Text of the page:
and Zinsel’s employment with TMFS (or which product or service is a substitute therefor or
causing or attempting to cause any of TMFS’s Customers to terminate or reduce
their existing relationships with TMFS;
using, disclosing, copying, communicating, or distributing any of Plaintiffs’ trade
secret information or other Confidential Information;
avoiding or attempting to avoid providing discovery in this litigation by purging,
destroying, altering, modifying or concealing any of TMFS’s trade secret or other Confidential
Information, whether in original, copied, computerized, handwritten or any other form;
processing paperwork or otherwise opening a new account for any TMFS
Customers that Defendants may have already contacted.
Defendants are further ordered to immediately return any and all documents (including
the TMFS customer lists that Defendants allegedly improperly took) containing any trade secret
or other Confidential Information of TMFS or pertaining to TMFS’s business, including, but not
limited to all files, emails, text or instant messages, and other electronically stored documents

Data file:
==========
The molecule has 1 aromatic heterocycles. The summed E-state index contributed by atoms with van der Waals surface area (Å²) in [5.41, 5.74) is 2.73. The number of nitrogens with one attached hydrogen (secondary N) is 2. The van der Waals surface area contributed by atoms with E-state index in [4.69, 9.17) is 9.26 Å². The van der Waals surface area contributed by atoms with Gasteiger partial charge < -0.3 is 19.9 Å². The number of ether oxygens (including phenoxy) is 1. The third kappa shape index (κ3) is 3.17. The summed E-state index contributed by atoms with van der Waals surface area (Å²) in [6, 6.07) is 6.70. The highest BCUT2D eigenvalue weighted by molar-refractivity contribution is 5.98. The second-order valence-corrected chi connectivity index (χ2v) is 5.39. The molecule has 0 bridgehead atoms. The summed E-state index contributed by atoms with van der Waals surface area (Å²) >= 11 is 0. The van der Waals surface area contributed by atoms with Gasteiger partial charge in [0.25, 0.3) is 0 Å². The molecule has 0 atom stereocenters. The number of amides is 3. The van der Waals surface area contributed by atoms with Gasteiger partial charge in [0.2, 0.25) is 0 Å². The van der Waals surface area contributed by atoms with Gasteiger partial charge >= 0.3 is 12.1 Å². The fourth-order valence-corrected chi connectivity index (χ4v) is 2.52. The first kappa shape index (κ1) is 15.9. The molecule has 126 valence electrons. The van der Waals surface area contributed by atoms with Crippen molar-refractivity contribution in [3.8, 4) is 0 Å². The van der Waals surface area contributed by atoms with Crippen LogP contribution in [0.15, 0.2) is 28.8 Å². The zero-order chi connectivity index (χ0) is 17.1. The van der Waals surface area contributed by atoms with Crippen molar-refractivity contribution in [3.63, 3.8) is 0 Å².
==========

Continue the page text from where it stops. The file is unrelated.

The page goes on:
and information taken or retained by Defendants, regardless of the form or medium in which
it/they is/are stored or preserved (including, but not limited to, on a computer, thumb drive, flash
drive, DVD or CD, “smart” phone, iPad, etc.), and whether in original, copied, computerized,
handwritten or any other form.
Pursuant to Fed. R. Civ. P. 65(b), this restraining order shall remain in force for no longer
than the Court’s ruling on the propriety of a preliminary injunction, which is set for hearing on
February 15, 2017, at 9:00 a.m. in Kansas City, Kansas, Courtroom 427.
Plaintiffs shall post a security bond in the amounts of $10,000 for Capace and $5000 for
IT IS SO ORDERED.
Dated: February 7, 2017
S/ Julie A. Robinson
JULIE A. ROBINSON
UNITED STATES DISTRICT JUDGE